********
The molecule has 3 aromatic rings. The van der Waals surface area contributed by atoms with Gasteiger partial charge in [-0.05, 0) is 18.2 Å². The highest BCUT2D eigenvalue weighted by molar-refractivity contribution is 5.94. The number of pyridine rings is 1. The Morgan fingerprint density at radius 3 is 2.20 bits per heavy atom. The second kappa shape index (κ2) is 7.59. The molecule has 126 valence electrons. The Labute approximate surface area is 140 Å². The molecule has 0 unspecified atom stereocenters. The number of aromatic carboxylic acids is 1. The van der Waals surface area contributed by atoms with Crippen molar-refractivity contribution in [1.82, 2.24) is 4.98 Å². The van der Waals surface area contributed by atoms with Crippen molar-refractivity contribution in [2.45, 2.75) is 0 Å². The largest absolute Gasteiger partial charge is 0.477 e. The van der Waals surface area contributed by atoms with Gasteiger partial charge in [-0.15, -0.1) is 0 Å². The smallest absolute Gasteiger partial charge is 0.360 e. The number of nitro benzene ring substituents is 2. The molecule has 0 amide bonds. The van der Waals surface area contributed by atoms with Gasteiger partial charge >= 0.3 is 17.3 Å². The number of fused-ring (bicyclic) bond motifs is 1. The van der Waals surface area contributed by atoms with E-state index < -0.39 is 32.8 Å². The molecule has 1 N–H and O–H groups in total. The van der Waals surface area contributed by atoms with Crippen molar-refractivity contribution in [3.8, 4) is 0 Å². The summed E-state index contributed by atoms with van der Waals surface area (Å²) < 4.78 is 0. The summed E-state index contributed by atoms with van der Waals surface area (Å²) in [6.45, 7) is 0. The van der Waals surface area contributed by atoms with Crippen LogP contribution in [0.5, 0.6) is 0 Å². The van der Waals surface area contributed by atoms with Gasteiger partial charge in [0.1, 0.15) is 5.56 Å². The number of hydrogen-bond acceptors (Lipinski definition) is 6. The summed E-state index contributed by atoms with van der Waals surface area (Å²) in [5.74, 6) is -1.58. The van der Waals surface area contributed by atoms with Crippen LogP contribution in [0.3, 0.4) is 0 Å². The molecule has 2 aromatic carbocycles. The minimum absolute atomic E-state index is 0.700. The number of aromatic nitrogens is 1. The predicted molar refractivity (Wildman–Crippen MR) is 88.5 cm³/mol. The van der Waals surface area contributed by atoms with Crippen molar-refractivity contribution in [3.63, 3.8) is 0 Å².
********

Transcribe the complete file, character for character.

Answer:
The molecule has 3 aromatic rings. The van der Waals surface area contributed by atoms with Gasteiger partial charge in [-0.05, 0) is 18.2 Å². The highest BCUT2D eigenvalue weighted by molar-refractivity contribution is 5.94. The number of pyridine rings is 1. The Morgan fingerprint density at radius 3 is 2.20 bits per heavy atom. The second kappa shape index (κ2) is 7.59. The molecule has 126 valence electrons. The Labute approximate surface area is 140 Å². The molecule has 0 unspecified atom stereocenters. The number of aromatic carboxylic acids is 1. The van der Waals surface area contributed by atoms with Crippen molar-refractivity contribution in [1.82, 2.24) is 4.98 Å². The van der Waals surface area contributed by atoms with Crippen molar-refractivity contribution in [2.45, 2.75) is 0 Å². The largest absolute Gasteiger partial charge is 0.477 e. The van der Waals surface area contributed by atoms with Gasteiger partial charge in [-0.15, -0.1) is 0 Å². The smallest absolute Gasteiger partial charge is 0.360 e. The number of nitro benzene ring substituents is 2. The molecule has 0 amide bonds. The van der Waals surface area contributed by atoms with Gasteiger partial charge >= 0.3 is 17.3 Å². The number of fused-ring (bicyclic) bond motifs is 1. The van der Waals surface area contributed by atoms with E-state index < -0.39 is 32.8 Å². The molecule has 1 N–H and O–H groups in total. The van der Waals surface area contributed by atoms with Crippen molar-refractivity contribution in [3.8, 4) is 0 Å². The summed E-state index contributed by atoms with van der Waals surface area (Å²) < 4.78 is 0. The summed E-state index contributed by atoms with van der Waals surface area (Å²) in [6.45, 7) is 0. The van der Waals surface area contributed by atoms with Crippen LogP contribution in [0.5, 0.6) is 0 Å². The van der Waals surface area contributed by atoms with Gasteiger partial charge in [0.1, 0.15) is 5.56 Å². The number of hydrogen-bond acceptors (Lipinski definition) is 6. The summed E-state index contributed by atoms with van der Waals surface area (Å²) in [5.74, 6) is -1.58. The van der Waals surface area contributed by atoms with Crippen LogP contribution in [0.3, 0.4) is 0 Å². The molecule has 2 aromatic carbocycles. The minimum absolute atomic E-state index is 0.700. The number of aromatic nitrogens is 1. The predicted molar refractivity (Wildman–Crippen MR) is 88.5 cm³/mol. The van der Waals surface area contributed by atoms with Crippen molar-refractivity contribution in [3.63, 3.8) is 0 Å².